Workers with more money feel more secure. They contribute more in taxes. Rising incomes mean people rely less on government services.
More money in people’s pockets means businesses can grow to accommodate increased demand.
Republicans surely will pitch tax cuts as a way to raise wages, but those cuts initially benefit the wealthy and businesses.
A raise in the minimum wage is unlikely, but tax reform can directly drive wage growth by giving companies incentives to raise wages or by penalizing them if they don’t.
So too with health care.
"It'll be great health care for much less money," Trump told Lesley Stahl on "60 Minutes" last week.
I suspect it won’t be quite that simple or easy.
Republicans, led by House Speaker Paul Ryan of Janesville, finally will be able to reveal their long-alluded to replacement to the Affordable Care Act.
Frustrated voters, on the other hand, won’t have much patience for solutions that are retreads of previous proposals.
There are lots of ways to move forward as a country.
But one way that never came up in the dozens of letters to the editor that we ran in the weeks leading up to the election was that we should do nothing.
It’s commendable that our representatives stick to their principles, but the overarching principle should be to make government work for the people.
Republicans were loath to soften their positions during the almost eight years of President Barack Obama’s term.
They may need to now in the Senate to get Democrats to play along. Republicans will need 60 votes in many cases.
Sometimes that means accepting a compromise and living to fight again in the arena of public opinion. Finding ways to work together means moving away from personality and moving toward policy.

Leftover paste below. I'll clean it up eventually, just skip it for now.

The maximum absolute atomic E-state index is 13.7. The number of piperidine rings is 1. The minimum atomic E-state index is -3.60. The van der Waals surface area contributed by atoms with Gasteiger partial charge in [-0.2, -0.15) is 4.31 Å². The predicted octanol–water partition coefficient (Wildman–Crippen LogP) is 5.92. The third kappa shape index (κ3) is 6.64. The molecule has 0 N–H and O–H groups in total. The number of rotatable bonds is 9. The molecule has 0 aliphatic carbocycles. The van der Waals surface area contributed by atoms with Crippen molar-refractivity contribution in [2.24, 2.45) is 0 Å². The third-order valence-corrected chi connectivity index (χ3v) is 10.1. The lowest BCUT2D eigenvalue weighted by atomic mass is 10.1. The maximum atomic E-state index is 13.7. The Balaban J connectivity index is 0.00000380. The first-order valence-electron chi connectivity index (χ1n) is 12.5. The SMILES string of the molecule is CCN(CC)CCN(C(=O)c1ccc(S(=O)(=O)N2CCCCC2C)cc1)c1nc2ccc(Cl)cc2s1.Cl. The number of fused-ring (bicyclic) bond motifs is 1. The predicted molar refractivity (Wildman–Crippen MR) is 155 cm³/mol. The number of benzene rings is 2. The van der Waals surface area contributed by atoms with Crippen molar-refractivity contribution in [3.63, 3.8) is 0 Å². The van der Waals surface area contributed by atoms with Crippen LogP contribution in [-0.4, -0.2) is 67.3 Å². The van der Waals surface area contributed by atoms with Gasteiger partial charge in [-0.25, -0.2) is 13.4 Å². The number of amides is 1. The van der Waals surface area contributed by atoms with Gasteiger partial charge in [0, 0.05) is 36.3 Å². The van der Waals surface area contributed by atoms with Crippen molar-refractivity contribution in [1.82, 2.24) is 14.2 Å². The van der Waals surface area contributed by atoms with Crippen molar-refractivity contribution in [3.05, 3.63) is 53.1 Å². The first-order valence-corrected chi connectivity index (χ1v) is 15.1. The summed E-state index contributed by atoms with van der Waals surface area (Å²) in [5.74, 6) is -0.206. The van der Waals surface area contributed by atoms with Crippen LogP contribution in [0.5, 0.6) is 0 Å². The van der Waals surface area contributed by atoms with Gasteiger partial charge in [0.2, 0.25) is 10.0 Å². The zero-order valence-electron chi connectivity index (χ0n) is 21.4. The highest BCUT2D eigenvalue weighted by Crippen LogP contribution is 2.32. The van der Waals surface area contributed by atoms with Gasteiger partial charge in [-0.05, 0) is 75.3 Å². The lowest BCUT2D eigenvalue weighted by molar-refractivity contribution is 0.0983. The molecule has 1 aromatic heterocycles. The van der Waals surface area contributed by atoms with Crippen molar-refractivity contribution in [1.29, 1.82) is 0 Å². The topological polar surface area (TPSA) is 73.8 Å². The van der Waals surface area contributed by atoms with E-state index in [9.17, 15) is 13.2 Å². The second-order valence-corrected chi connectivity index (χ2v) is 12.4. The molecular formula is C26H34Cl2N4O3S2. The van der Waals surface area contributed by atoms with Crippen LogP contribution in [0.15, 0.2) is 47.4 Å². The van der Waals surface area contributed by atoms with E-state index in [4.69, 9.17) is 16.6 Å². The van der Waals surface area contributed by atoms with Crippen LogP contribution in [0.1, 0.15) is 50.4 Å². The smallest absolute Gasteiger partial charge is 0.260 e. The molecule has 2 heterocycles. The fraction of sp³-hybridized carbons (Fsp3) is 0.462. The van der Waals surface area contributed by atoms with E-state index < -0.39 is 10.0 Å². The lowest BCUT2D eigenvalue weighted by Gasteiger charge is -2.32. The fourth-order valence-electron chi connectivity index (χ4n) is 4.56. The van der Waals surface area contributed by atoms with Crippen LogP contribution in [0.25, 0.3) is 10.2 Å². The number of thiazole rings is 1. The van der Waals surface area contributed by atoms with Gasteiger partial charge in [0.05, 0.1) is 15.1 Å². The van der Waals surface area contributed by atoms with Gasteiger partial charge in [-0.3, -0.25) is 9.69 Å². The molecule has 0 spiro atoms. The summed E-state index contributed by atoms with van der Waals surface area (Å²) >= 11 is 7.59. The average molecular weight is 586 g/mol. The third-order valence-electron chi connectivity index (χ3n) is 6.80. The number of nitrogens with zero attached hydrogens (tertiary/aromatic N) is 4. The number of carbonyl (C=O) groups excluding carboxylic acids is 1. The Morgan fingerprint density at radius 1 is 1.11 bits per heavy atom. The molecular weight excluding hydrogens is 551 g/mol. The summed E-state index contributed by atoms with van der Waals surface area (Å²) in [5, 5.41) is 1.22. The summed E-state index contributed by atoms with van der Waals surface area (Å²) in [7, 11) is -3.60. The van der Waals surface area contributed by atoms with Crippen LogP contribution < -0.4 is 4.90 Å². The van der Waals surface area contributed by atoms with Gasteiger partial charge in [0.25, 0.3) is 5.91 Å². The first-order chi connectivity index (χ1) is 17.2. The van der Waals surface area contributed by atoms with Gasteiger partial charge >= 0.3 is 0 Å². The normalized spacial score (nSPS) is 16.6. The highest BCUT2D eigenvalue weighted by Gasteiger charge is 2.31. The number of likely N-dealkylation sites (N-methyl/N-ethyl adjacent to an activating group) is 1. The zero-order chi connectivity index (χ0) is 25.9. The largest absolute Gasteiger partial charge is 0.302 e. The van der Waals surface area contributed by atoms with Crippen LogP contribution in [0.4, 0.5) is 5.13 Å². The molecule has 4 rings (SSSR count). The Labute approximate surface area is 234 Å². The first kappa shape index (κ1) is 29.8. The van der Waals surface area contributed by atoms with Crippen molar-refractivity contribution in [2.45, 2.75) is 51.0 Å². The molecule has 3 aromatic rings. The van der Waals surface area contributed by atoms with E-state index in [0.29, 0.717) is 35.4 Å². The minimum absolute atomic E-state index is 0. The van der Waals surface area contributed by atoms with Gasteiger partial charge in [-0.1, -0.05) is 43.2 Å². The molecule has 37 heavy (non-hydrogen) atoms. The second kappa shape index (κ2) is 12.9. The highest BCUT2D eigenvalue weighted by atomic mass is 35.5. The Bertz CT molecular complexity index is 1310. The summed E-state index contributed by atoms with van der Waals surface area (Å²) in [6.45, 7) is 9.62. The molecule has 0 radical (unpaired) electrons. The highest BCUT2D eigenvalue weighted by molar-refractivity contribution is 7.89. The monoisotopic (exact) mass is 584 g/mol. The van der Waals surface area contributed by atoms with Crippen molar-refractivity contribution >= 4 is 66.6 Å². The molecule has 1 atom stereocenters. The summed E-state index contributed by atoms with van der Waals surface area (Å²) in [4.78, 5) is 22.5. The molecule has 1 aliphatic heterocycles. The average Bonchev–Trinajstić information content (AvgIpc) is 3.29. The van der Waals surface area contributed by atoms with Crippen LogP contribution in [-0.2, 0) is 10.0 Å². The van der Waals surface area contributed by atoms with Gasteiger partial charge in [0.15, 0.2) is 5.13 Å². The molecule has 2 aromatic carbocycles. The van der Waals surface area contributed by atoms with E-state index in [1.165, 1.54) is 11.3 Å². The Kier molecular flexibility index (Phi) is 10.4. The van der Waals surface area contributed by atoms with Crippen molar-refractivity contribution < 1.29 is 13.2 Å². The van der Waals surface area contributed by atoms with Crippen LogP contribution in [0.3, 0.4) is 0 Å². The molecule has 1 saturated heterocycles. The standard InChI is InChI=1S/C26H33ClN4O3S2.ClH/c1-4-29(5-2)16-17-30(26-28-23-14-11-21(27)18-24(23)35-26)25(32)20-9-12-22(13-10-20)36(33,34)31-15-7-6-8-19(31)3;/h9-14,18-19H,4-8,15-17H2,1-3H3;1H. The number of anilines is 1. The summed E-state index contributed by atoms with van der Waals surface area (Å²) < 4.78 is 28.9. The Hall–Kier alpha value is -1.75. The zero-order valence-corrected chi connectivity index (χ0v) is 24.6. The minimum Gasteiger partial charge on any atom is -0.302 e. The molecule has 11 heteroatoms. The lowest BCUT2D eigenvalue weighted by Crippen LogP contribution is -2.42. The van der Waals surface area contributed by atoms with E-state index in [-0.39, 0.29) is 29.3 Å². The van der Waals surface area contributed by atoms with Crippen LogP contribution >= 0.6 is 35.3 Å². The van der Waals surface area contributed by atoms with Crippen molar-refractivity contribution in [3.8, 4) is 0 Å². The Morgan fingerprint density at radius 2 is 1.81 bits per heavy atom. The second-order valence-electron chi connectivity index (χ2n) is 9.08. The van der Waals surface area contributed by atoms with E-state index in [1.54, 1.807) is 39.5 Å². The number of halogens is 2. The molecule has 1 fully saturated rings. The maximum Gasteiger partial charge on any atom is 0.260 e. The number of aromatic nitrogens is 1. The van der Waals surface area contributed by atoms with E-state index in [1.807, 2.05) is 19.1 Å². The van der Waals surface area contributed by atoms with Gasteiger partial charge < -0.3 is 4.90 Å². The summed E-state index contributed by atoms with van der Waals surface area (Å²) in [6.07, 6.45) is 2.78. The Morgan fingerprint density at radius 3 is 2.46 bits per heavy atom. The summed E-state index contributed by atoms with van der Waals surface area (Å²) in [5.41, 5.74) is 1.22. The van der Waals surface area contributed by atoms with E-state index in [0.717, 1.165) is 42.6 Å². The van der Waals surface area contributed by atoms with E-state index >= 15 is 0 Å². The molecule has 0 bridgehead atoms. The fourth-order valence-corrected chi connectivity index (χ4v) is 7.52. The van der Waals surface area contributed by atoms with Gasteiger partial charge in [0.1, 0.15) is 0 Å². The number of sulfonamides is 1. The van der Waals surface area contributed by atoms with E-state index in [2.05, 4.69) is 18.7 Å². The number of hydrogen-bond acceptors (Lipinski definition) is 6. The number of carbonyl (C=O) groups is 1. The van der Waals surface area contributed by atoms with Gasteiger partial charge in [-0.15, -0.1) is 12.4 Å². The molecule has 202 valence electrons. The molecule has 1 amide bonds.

Now that the votes have been counted, our Constitution provides a process by which government can work together to tackle the country’s most serious problems.
We don’t really have much of a choice but to let that process play out.
And maybe we’ll get something done in the two years before the next election season rolls around.
Hopefully we’ll be over our hangover by then.
JANESVILLE -- Three days of holiday activities will be featured downtown during the third annual Janesville Jolly Jingle, set for Friday through Sunday, Dec. 2 through Dec. 4, 2016. The highlights will include the tree lighting ceremony at 5:30 p.m. Dec. 2 at Lower Courthouse Park and the lighted parade at 6 p.m. Dec. 3 along Milwaukee and Main streets. Fireworks will follow the parade.
"The parade is really cool. We have the lighted floats. We have music groups. We have marching bands. We have live animals," said Shelley Slapak, Janesville recreation director.
The Rock County Historical Society will host Christmas with the Tallmans from 7 p.m. to 9 p.m. Dec. 3 at the Lincoln-Tallman House, 440 N. Jackson St. The event will include tours of the house, decorated Christmas trees and hot cider and hot chocolate. The cost to attend is $5, and children 5 years and younger get in free.
Other activities will include the Christkindl Holiday Market, Holiday Vendor Market, "Spice on Ice" skate show, holiday film festival, live reindeer display, snowtubing, art exhibits, children’s craft projects and live music.
"There’s things for people of all ages and interests," Slapak said. "If you’re looking for more passive activities, there’s the craft sales, film festival and the sing-a-longs. If you’re into the more active activities, there’s snowtubing and ice skating.
"JPAC will present ‘The Santaland Diaries,’ which is geared more toward adults, but there’s plenty of activities for kids."